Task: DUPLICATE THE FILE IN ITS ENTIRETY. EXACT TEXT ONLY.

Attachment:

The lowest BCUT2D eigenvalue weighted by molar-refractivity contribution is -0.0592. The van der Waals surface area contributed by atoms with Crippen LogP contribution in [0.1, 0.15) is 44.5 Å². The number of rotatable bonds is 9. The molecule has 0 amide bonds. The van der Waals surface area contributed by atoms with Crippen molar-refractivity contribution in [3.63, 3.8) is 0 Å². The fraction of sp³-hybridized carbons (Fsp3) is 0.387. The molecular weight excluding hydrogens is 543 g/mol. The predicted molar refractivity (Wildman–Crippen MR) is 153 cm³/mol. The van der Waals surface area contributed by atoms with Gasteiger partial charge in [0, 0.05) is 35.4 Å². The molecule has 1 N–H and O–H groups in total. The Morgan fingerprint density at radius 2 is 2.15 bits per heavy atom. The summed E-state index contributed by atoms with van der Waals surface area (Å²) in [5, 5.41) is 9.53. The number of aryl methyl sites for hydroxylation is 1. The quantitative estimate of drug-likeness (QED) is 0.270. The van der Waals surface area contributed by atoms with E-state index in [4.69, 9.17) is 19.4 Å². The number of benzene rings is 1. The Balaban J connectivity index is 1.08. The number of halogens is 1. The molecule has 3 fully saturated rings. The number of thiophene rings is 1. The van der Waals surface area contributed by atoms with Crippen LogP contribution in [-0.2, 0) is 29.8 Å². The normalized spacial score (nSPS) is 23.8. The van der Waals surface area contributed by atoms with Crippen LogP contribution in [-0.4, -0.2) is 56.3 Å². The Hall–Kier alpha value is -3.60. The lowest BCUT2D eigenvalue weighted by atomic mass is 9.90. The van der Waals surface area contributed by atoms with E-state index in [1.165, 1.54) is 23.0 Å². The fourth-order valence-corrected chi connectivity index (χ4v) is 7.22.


The lowest BCUT2D eigenvalue weighted by molar-refractivity contribution is -0.0592. The van der Waals surface area contributed by atoms with Crippen LogP contribution in [0.1, 0.15) is 44.5 Å². The number of rotatable bonds is 9. The molecule has 0 amide bonds. The van der Waals surface area contributed by atoms with Crippen molar-refractivity contribution in [3.63, 3.8) is 0 Å². The fraction of sp³-hybridized carbons (Fsp3) is 0.387. The molecular weight excluding hydrogens is 543 g/mol. The predicted molar refractivity (Wildman–Crippen MR) is 153 cm³/mol. The van der Waals surface area contributed by atoms with Gasteiger partial charge in [0, 0.05) is 35.4 Å². The molecule has 1 N–H and O–H groups in total. The Morgan fingerprint density at radius 2 is 2.15 bits per heavy atom. The summed E-state index contributed by atoms with van der Waals surface area (Å²) in [5, 5.41) is 9.53. The number of aryl methyl sites for hydroxylation is 1. The quantitative estimate of drug-likeness (QED) is 0.270. The van der Waals surface area contributed by atoms with E-state index in [4.69, 9.17) is 19.4 Å². The number of benzene rings is 1. The Balaban J connectivity index is 1.08. The number of halogens is 1. The molecule has 3 fully saturated rings. The number of thiophene rings is 1. The van der Waals surface area contributed by atoms with Crippen LogP contribution in [-0.2, 0) is 29.8 Å². The normalized spacial score (nSPS) is 23.8. The van der Waals surface area contributed by atoms with Crippen LogP contribution in [-0.4, -0.2) is 56.3 Å². The Hall–Kier alpha value is -3.60. The lowest BCUT2D eigenvalue weighted by atomic mass is 9.90. The van der Waals surface area contributed by atoms with E-state index in [1.165, 1.54) is 23.0 Å². The fourth-order valence-corrected chi connectivity index (χ4v) is 7.22.